Writer - Scott McGough
Cover artist - Greg Staples
First printing - March 2003
After last book's failure of imperial assassin Ramses Overdark to quell rebellion in the Edemi islands, the emperor of Madara sends in the army, headed by Marhault Elsdragon. Overdark is ordered not to interfere, and imperial champion Tetsuo Umezawa and his crew are punished for their interference in Overdark's attack on the Edemi's by being forced to serve under as army officers for the time being.
Aerathi Berserker Jorgan Hage, the second in command of the army and secret minion of Overdark, attacks the island of Kusho. Among his troops are Tetsuo's armorer Ayesha Tanaka and Kolo Meha, a Bogardan mage. Ayesha gets captured by the island's defenders. She eventually escapes with the help of the apparently-just-passing pirate Ramirez DePietro, but finds that she has become addicted to Kusho's blue mana. Meha ends up in a conflict with Hage after creating an earth fissure to separate the two forces. The bloodthirsty Hage wanted to slaughter Kusho's reinforcement troops, and takes his anger out on Meha by nearly killing him.
Tetsuo and Kei, who is still part-Eumidian, go to Sekana to make sure Wasitora, who has given birth to a litter of kittens since we last saw her, doesn't attack the troops passing through the village. They then sail with Elsdragon and a second fleet to the Edemi's. When they arrive at Kusho they find the island mostly empty, as Gosta Dirk has been evacuating his people. Kei and Tor are told to remain with the occupying forces led by Barktooth Warbeard, while the rest of the cast moves on to Argenti, which is to be razed completely on the emperor's orders. The emperor himself casts a spell to destroy the Greater Realm of Preservation protecting the island and the invasion begins.
Ayesha volunteers to lead an attack on Lord Magnus's Sylvan Library. She secretly plots to use its magic to cure her addiction and Kei's mutations. She takes the library and tries to reach Kei but finds that she can only communicate with Kusho through some evergreen trees from Argenti that were transplanted there, but Tor and Kei discover Warbeard has been torching them. Ayesha does discover that there is black mana being infused into Kusho's blue, which caused her addiction.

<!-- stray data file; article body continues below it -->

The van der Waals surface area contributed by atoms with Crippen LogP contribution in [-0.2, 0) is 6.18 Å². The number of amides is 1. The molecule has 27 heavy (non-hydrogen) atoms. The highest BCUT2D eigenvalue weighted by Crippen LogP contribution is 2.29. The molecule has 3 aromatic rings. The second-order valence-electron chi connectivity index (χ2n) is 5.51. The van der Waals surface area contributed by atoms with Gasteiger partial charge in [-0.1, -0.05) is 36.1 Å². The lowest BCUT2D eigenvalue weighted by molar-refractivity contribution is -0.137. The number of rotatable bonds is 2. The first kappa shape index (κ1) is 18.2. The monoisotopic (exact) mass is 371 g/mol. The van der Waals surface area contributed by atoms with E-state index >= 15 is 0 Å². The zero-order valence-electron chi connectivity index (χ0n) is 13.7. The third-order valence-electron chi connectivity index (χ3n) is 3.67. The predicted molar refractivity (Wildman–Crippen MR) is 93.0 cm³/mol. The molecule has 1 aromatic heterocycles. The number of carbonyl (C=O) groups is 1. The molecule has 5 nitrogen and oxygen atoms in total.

The Kentsu and the forces of Lady Caleria fight destructive battles on the north of Argenti but reach something of a stalemate when Caleria sends out an Akron Legionnaire that destroys the Kentsu siege-engines. Xira Arien arrives and, despite the emperor's orders to Overdark to stay out of the Edemi's, offers help. Elsdragon accepts and Lady Orca shows up. She kills the legionnaire but then turns around and attacks the Kentsu. Tetsuo manages to kill her, but in the chaos and slaughter Jorgan Hage kills Elsdragon and he and his Aerathi clansmen take over the army. After this Hage turns on the resisting Kolo Meha, but Tetsuo teleports himself and Meha away.
Meanwhile on Kusho Kei and Tor have found Ramirez DePietro, Kasimir and an emaciated Gosta Dirk, ill due to the poisoned mana on his island. Kei stays behind to help while DePietro takes Tor into the woods to investigate a sound. This leads to Tor being ambushed by Xira Arien, and Kei by someone posing as Tor. This is the shapeshifter Halfdane, another minion of Overdark has been posing as DePietro and Warbeard and was responsible for poisoning Kusho. The two baddies think they manage to kill Kei and Tor, but when they leave Kei uses his last power to heal his friend.
Back on Madara Tetsuo has had enough and renounces his title of imperial champion, vowing to take down Overdark and the emperor.
Meanwhile Overdark himself thinks he is very successful, having taken control of the army and being in a position to replace the champion with a minion of his own. Yet the emperor reveals he had known about these plans all along. Deciding that this proves the old way to rule the empire wasn't working he appoints Overdark as his regent and grants him leave to use all the resources of the empire to destroy Tetsuo.